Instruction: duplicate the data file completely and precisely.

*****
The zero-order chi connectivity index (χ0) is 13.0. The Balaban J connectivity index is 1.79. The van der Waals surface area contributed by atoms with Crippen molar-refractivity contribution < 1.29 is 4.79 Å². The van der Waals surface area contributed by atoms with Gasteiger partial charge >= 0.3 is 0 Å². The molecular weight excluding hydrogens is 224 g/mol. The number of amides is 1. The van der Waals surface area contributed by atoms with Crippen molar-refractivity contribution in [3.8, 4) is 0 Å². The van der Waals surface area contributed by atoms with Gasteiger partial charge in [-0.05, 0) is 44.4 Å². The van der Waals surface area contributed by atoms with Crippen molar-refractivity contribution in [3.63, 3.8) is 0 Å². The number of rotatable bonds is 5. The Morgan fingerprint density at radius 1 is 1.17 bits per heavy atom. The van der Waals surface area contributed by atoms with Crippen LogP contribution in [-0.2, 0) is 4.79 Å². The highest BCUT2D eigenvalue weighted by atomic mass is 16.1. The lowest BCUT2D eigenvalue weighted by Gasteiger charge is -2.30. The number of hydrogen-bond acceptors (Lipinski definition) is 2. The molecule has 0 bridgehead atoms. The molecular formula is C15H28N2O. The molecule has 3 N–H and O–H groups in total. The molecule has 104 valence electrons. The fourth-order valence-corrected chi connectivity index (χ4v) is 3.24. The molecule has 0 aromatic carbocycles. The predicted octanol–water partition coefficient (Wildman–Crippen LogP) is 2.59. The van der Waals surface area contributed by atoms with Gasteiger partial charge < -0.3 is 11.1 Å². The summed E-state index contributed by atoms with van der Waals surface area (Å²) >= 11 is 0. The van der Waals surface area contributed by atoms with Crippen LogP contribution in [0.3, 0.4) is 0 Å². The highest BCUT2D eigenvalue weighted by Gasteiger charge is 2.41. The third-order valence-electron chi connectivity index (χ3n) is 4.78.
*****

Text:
The zero-order chi connectivity index (χ0) is 13.0. The Balaban J connectivity index is 1.79. The van der Waals surface area contributed by atoms with Crippen molar-refractivity contribution < 1.29 is 4.79 Å². The van der Waals surface area contributed by atoms with Gasteiger partial charge >= 0.3 is 0 Å². The molecular weight excluding hydrogens is 224 g/mol. The number of amides is 1. The van der Waals surface area contributed by atoms with Crippen molar-refractivity contribution in [3.8, 4) is 0 Å². The van der Waals surface area contributed by atoms with Gasteiger partial charge in [-0.05, 0) is 44.4 Å². The van der Waals surface area contributed by atoms with Crippen molar-refractivity contribution in [3.63, 3.8) is 0 Å². The number of rotatable bonds is 5. The Morgan fingerprint density at radius 1 is 1.17 bits per heavy atom. The van der Waals surface area contributed by atoms with Crippen LogP contribution in [-0.2, 0) is 4.79 Å². The highest BCUT2D eigenvalue weighted by atomic mass is 16.1. The lowest BCUT2D eigenvalue weighted by Gasteiger charge is -2.30. The number of hydrogen-bond acceptors (Lipinski definition) is 2. The molecule has 0 bridgehead atoms. The molecular formula is C15H28N2O. The molecule has 3 N–H and O–H groups in total. The molecule has 104 valence electrons. The fourth-order valence-corrected chi connectivity index (χ4v) is 3.24. The molecule has 0 aromatic carbocycles. The predicted octanol–water partition coefficient (Wildman–Crippen LogP) is 2.59. The van der Waals surface area contributed by atoms with Gasteiger partial charge < -0.3 is 11.1 Å². The summed E-state index contributed by atoms with van der Waals surface area (Å²) >= 11 is 0. The van der Waals surface area contributed by atoms with Crippen LogP contribution in [0.3, 0.4) is 0 Å². The highest BCUT2D eigenvalue weighted by Gasteiger charge is 2.41. The third-order valence-electron chi connectivity index (χ3n) is 4.78.